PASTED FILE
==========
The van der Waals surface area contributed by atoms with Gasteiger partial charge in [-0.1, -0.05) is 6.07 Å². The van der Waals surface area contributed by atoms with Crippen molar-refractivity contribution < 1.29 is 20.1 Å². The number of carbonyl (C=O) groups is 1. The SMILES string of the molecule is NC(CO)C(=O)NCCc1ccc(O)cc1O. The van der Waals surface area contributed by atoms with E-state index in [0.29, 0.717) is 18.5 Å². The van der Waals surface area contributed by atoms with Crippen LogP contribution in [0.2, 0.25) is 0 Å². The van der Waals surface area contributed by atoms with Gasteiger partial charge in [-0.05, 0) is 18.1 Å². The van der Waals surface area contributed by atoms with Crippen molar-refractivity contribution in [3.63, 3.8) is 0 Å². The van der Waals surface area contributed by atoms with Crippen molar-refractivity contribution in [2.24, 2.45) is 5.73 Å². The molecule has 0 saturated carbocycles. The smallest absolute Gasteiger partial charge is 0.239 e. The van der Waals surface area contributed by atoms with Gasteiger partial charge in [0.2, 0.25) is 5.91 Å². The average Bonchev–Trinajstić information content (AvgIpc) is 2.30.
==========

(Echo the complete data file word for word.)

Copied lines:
The van der Waals surface area contributed by atoms with Gasteiger partial charge in [-0.1, -0.05) is 6.07 Å². The van der Waals surface area contributed by atoms with Crippen molar-refractivity contribution < 1.29 is 20.1 Å². The number of carbonyl (C=O) groups is 1. The SMILES string of the molecule is NC(CO)C(=O)NCCc1ccc(O)cc1O. The van der Waals surface area contributed by atoms with E-state index in [0.29, 0.717) is 18.5 Å². The van der Waals surface area contributed by atoms with Crippen LogP contribution in [0.2, 0.25) is 0 Å². The van der Waals surface area contributed by atoms with Gasteiger partial charge in [-0.05, 0) is 18.1 Å². The van der Waals surface area contributed by atoms with Crippen molar-refractivity contribution in [3.63, 3.8) is 0 Å². The van der Waals surface area contributed by atoms with Crippen molar-refractivity contribution in [2.24, 2.45) is 5.73 Å². The molecule has 0 saturated carbocycles. The smallest absolute Gasteiger partial charge is 0.239 e. The van der Waals surface area contributed by atoms with Gasteiger partial charge in [0.2, 0.25) is 5.91 Å². The average Bonchev–Trinajstić information content (AvgIpc) is 2.30.